How to make Navigation in SwiftUI a piece of cake

If you are used to functional programming with UIKit, it takes some time to wrap your head around SwiftUI. This is especially true for navigation. Storyboards and Navigation Segues are just so essential. But after a couple of months I have finally got the hang of it. So I will share some very useful design patterns and SwiftUI bugs to avoid with you.

This is not a beginner tutorial. If you need to review NavigationView, TabView and SplitViews you can start with this great RayWenderlich tutorial. I also assume you have seen @State, @EnvironmentObject and @Published before.

What is the state of Navigation?

The var defining the state is the selection in line 4. It is either 0 for “first view” or 1 for “second view”.

If now look at NavigationView with NavigationLink, the state is defined by the isActive of the link:

If you are using NavigationLink(destination: , label:) SwiftUI will keep the state var hidden from you. But it is still there. Next example is alert, where again we use @State to mange what views are shown.

The class that rules them all

This class needs to use ObservableObject, so I can use it in the environment. In order to place it in the environment and access my NavigationController vars anywhere, we will place it at the very top most view level. That is in the SceneDelegate. This works in multi window, because each window has it’s own instance of SceneDelegate and thus it’s own NavigationController. Changing SceneDelegate to:

We now need to bind the navigation views to the NavigationController, so it holds all the information. This means we need to bind the selection of TabView and the NavigationLink active State.

Creating shortcuts for the user

As an example you might have a subscription model included in your app. The user wants to unlock the pro feature and you want to bring them to the subscription section of your app. So easy for you now.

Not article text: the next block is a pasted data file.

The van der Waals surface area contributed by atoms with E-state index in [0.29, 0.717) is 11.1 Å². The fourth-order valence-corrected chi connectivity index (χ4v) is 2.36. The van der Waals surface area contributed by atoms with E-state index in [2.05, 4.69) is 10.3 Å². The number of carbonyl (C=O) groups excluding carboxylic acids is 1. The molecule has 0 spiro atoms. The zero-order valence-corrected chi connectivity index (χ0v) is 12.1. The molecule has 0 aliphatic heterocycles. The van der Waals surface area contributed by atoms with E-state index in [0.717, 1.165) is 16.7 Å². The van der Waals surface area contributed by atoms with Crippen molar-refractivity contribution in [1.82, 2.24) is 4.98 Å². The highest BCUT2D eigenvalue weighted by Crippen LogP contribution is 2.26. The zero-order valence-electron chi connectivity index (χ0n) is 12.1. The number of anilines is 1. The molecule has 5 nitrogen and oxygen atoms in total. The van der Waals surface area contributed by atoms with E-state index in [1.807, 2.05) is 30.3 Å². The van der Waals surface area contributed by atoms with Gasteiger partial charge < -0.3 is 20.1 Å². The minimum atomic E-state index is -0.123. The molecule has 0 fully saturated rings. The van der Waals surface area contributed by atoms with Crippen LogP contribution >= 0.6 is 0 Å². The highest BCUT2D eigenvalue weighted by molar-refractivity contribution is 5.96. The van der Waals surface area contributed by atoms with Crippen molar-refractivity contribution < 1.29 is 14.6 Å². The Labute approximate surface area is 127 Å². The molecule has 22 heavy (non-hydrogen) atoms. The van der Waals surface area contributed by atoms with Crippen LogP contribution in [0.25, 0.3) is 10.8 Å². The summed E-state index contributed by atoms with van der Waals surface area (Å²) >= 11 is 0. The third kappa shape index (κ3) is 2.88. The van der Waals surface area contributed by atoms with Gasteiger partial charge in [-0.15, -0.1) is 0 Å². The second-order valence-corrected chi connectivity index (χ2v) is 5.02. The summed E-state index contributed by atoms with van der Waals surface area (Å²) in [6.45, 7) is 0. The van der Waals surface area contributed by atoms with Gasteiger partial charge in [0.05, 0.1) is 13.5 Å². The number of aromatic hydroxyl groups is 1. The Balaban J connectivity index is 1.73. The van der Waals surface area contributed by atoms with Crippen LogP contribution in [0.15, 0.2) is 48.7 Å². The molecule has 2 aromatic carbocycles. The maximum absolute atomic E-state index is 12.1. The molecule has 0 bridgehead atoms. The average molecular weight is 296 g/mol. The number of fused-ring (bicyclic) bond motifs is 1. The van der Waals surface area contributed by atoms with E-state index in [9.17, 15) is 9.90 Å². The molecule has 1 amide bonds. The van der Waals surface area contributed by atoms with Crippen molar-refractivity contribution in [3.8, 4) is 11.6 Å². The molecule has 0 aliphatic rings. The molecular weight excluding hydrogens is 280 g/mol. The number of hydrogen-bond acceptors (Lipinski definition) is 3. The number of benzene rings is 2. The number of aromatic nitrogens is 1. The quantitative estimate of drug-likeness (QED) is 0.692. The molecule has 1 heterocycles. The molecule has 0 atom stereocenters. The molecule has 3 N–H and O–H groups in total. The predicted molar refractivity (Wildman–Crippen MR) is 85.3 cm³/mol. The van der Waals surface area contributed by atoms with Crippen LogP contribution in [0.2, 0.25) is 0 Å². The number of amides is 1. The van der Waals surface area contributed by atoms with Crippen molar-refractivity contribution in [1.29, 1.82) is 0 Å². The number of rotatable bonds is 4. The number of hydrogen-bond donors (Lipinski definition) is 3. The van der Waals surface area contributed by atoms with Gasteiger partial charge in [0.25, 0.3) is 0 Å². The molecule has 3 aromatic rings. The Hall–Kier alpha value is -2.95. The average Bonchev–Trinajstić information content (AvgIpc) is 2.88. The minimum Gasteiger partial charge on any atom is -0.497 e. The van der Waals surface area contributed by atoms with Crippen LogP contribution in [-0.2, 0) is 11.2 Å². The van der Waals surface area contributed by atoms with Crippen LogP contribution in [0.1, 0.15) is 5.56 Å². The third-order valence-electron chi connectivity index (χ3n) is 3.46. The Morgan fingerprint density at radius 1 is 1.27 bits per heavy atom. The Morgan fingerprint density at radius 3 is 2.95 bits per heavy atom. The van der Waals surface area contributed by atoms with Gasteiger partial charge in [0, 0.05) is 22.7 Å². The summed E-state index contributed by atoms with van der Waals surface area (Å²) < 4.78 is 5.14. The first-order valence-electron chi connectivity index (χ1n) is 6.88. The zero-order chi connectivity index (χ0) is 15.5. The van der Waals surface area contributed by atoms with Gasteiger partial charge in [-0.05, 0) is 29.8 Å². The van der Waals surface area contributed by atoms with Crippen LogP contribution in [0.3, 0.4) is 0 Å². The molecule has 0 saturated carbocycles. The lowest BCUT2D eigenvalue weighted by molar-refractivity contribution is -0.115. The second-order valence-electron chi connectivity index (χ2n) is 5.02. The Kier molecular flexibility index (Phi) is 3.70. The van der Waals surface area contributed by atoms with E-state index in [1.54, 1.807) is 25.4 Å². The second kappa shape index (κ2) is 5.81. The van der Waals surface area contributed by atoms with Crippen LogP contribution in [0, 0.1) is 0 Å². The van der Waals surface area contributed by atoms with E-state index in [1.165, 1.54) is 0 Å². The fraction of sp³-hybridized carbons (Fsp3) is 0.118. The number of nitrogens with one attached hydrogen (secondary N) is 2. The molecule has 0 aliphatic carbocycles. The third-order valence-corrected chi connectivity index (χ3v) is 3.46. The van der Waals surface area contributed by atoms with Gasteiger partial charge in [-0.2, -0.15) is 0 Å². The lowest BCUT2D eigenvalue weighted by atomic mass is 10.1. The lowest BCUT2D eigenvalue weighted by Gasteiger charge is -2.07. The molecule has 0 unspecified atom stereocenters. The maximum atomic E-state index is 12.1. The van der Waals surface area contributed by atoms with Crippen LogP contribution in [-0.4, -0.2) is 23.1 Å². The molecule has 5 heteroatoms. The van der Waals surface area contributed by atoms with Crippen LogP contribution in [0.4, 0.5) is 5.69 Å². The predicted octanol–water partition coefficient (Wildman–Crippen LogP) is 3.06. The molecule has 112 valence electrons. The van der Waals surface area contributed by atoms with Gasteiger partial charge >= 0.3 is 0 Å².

Collapsing NavigationStacks

Reacting to the backend

There is a lot to discuss in the following code snippit. So I will highlight the most important design patterns. The login state is managed by a singleton class AuthSubscriptionManager. Since I want to access the same information from multiple windows, I do not want to use an EnvironmentObject. The singleton pattern gives me one AuthSubManager instance for the whole app. The login is done with FirebaseAuth. When the var firebaseUser changes, I want to update my UI. In swiftUI this is easily done with Combine (I am not a fan of NotificationCenter, but it would work, too). So in the NavigationController we subscribe to any changes to the firebase user (line 13). When this happens we call resetAll(), where the navigation state vars are set back. You can update the UI state depending on your wishes.

Take the user right back

In the main content view, we check if the user has seen the onboarding before. If not we show the OnboardingView. When the user taps on the “done” button we change the hasSeenOnboarding to true, which is saved in Userdefaults.

You can use this pattern to control a whole onboarding flow. I also use this pattern to ask the user to review your app after x-number of app launches.

Some problems that need mentioning

Take away

I have a Ph.D. in physics, during which I started to love software engineering. I have deveped my own app with SwiftUI and I created a SwiftUI online course.

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